One of the priority areas within the DTP2 (Doctoral Training Partnership) is to do more placement and research internships activities: the kind of experience I have working with industry and third sector organisations will help with that. I’ve put together numerous collaborative PhDs so I have that experience too. 

I’ve jumped disciplinary areas as well, so I have a sense of starting off as doing one thing and taking things off in a different direction. Embedding inclusivity is crucial, and one of the things is I want us to think what it means to be SGSAH in a time of climate emergency, so there will be some thinking and events to do with that too! But at the same time nother of our priorities is internationalisation, and we want to demonstrate that we are open. We want to remain culturally, democratically, socially open, but what does that mean for international travel? 

JJ: What aspect of SGSAH and its work is most exciting to you?

The collaboration for me, definitely. I really like that we’re working across 16 universities, that’s a lot of universities! Monica and I (Head of Operations and Strategy at SGSAH) are about to set off, I wish it were a proper road trip, to visit all 16 universities; find out what SGSAH means for them. What’s working, what’s not, what we can do for the future.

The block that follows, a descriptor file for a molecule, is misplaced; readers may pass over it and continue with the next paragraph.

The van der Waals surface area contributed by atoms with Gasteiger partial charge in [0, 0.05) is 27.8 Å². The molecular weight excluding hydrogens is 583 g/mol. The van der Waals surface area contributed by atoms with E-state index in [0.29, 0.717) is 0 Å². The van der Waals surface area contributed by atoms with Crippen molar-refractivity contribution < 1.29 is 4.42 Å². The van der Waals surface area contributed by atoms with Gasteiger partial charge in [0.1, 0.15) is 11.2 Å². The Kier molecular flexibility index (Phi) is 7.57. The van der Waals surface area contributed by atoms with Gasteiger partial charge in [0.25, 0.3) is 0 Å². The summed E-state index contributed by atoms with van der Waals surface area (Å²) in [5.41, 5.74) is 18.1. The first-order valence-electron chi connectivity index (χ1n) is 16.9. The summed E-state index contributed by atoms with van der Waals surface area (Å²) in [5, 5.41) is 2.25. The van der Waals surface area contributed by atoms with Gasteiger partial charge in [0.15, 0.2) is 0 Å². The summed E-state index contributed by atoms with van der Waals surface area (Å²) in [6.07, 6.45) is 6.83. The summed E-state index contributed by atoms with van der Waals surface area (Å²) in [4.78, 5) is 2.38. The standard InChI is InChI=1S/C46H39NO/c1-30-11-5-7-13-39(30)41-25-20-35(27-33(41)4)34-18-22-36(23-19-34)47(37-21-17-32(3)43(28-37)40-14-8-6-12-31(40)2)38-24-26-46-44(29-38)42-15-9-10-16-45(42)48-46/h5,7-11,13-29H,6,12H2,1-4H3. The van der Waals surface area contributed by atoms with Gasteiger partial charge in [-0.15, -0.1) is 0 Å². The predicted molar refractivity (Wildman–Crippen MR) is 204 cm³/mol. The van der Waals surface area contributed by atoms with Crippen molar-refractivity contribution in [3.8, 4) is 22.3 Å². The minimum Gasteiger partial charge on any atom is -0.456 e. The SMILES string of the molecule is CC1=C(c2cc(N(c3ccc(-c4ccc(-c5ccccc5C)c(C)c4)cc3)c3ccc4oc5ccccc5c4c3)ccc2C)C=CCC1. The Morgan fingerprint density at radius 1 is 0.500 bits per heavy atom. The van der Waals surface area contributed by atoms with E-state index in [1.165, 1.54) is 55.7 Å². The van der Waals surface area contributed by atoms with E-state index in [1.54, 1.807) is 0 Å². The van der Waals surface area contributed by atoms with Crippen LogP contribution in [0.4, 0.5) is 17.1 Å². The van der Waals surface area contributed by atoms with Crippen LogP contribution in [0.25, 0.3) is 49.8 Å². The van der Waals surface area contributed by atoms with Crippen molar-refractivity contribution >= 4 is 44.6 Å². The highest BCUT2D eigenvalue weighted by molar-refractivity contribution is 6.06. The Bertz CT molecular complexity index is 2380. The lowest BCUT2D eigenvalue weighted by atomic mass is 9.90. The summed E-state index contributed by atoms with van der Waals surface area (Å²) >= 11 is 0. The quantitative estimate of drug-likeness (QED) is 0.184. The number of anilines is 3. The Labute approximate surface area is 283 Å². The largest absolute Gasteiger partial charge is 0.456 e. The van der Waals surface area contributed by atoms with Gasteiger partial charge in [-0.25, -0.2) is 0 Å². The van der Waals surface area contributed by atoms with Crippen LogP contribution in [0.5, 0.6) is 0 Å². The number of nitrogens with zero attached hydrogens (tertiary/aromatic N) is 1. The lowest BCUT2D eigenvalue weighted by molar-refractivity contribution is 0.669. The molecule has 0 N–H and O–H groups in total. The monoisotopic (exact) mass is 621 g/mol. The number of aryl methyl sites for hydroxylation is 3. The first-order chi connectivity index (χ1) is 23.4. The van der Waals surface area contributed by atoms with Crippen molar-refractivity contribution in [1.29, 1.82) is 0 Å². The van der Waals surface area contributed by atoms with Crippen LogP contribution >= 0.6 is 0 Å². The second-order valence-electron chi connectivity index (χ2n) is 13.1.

Then the broader networks and partners we have, our funders, the AHRC, the SFC as well. I just had a meeting with colleagues  from the SGSSS [Scottish Graduate School of Social Sciences] who we do Spring Into Methods with. Who can we work with, what will create great opportunities for PGRs? I like that process.

Also advocating for arts and humanities. We are a national school, so we are in a great position to do that. We are for doctoral researchers, but also for doctoral researchers in the arts and humanities specifically, so we have a potential platform there to expand upon.

JJ: What can we do in Scotland to make the public more aware of the value of Arts and Humanities PhD research?

I think we’re doing quite a lot already through the partnership activities we do (PhDs, placements and so on). The intention as I said is to create more of those opportunities. This year with the DTP2 we’ll oversee the new collaborative doctoral awards as well.

And certainly there’s more we can do to showcase our activities, but a lot of that work is already going on and the organisations we work with know about it

JJ: But we could broadcast that more?

Yeah, I think there’s more we could do there.

JJ: What advice would you give to someone struggling with their PhD research or the stresses associated with it?